Some Slightly Belated Praise for Deepnight


Emperor Mongoose
I'm on my third read-through of the Deepnight Campaign and I have to give everyone involved some real 'kudos' for this epic body of work. 'Epic' in the sense that it takes up the entire career of players, epic in the story it tells, and epic in the way that story was told.
And here's the thing: I didn't particularly like some aspects of it, nor did I like the ending.
But let me give what, for me, is the highest possible praise for any game that calls itself 'science fiction':

The Deepnight Campaign is far and away the most 'Star Trek' Traveller campaign ever.

OK, so 'what the Hell do I mean by that', you ask? Well, there is more to 'science fiction' than three-eyed aliens in a cantina and energy pistols. The basic premise of science fiction, from Jules Verne and HG Wells onwards, is using the lens of technology to ask basic questions about the Universe. 'What does it mean to be intelligent', 'What is the social consequences of this technology or that law?', 'How does one justify one's existence if technology becomes the sole reason for that existence?', these are the questions that are asked in real science fiction.

Now, the counterpoint of that is 'space opera'. The simple definition is this: Star Trek is science fiction, if a little light on the science, and Star Wars is space opera, but definitely heavy on the opera. Star Trek does ask hard questions about technology, humanity, intelligence, ethics, morals, and government. Star Wars is True Grit in space.

Now don't get me wrong here! Most of the science fiction offerings available today wouldn't be here if it wasn't for Star Wars. And I'm just like you, I love me some blaster fights and space fighter swoopy. I'm not trivializing space opera, just defining it. Space opera pays the bills in the fandom world, it's the reason why we have all the cool stuff we have now. But anybody who was at least awake in their high school science classes know that there's damned little science in it, much less morals, ethics, or philosophy. The good guys are Good, the bad guys are Evil, and it's perfectly OK to unload your personal energy weapon at anyone Evil, just because they're Evil.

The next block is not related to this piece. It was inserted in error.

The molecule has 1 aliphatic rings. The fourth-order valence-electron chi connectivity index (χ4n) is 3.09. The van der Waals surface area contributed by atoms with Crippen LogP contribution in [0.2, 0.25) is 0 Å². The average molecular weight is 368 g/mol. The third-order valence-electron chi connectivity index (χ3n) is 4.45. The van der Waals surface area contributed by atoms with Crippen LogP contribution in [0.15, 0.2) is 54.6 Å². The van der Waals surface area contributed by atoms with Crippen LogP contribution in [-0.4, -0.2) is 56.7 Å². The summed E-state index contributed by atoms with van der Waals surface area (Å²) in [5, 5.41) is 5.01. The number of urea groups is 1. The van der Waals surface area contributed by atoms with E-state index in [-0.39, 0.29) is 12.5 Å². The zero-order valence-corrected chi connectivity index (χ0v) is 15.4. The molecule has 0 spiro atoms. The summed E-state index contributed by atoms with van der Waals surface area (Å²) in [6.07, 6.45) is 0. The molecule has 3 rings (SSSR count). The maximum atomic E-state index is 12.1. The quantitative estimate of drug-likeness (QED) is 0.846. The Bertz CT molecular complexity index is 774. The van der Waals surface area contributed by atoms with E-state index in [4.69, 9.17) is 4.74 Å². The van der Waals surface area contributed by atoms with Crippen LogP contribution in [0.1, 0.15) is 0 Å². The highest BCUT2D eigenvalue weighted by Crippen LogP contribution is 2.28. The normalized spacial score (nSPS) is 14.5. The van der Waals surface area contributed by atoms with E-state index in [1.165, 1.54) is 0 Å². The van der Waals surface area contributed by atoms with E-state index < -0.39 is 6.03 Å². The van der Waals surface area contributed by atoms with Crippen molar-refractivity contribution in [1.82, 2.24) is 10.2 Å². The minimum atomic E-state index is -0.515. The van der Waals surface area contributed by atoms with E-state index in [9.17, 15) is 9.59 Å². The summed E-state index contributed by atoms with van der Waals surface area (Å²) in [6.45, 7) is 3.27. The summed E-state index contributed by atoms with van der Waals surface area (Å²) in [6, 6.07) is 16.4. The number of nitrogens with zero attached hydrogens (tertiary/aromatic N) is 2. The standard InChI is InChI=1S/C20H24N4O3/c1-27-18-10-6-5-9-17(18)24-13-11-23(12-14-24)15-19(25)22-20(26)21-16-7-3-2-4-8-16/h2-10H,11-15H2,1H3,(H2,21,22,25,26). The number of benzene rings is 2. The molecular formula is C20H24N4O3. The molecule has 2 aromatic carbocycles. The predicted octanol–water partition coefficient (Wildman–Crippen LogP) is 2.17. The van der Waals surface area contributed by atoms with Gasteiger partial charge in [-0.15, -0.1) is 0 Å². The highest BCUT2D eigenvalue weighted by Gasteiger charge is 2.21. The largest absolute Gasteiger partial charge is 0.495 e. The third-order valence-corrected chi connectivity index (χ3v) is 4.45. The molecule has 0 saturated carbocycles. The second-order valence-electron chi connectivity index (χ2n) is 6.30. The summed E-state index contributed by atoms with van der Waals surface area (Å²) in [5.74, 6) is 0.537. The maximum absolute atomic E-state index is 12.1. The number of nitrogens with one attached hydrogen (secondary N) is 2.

And Deepnight did an amazing job of using all the Traveller tropes and taking the crew of cruiser into the Unknown-With-A-Capital-'Un' and still asking the big questions on a human scale. Deepnight is the kind of campaign where you learn a Hell of a lot about the character of your friends at the table as you play it. Some of that will be very good, but it's virtually guaranteed that you'll find weaknesses in their moral and ethical stances that you won't like. And they will find out just as much about you.
Deepnight is just that deep, with twists and turns and quite a lot of crew management [like the two crewmembers who are lousy as a couple but decide to get pregnant anyway because they think it'll improve the situation]. And decisions made at the beginning of the voyage can bite you in the ass 2/3 of the way through it.

Frankly, I don't know if the material is really playable with one group of PC's for the entire run. That group of friends would have to be remarkably cohesive and flexible. There is literally so much material, so many encounters, so many decisions that this campaign could easily overwhelm any group. It's literally like having the Enterprise's Five Year Mission, with every world, situation, alien culture, confrontation, and battle all in one box. WITH the deck plans and all the technical info that it requires. Even trimming most of the fat and going with only the major encounters, Deepnight contains enough adventuring material to run a solid year of gaming... 50 sessions at 1 per week [and assuming you take Christmas and New Years off], with more left over.

Deepnight has its flaws here and there. But they pale in comparison to the sheer achievement of the work. It really does belong on every Traveller player's shelf.
Last edited: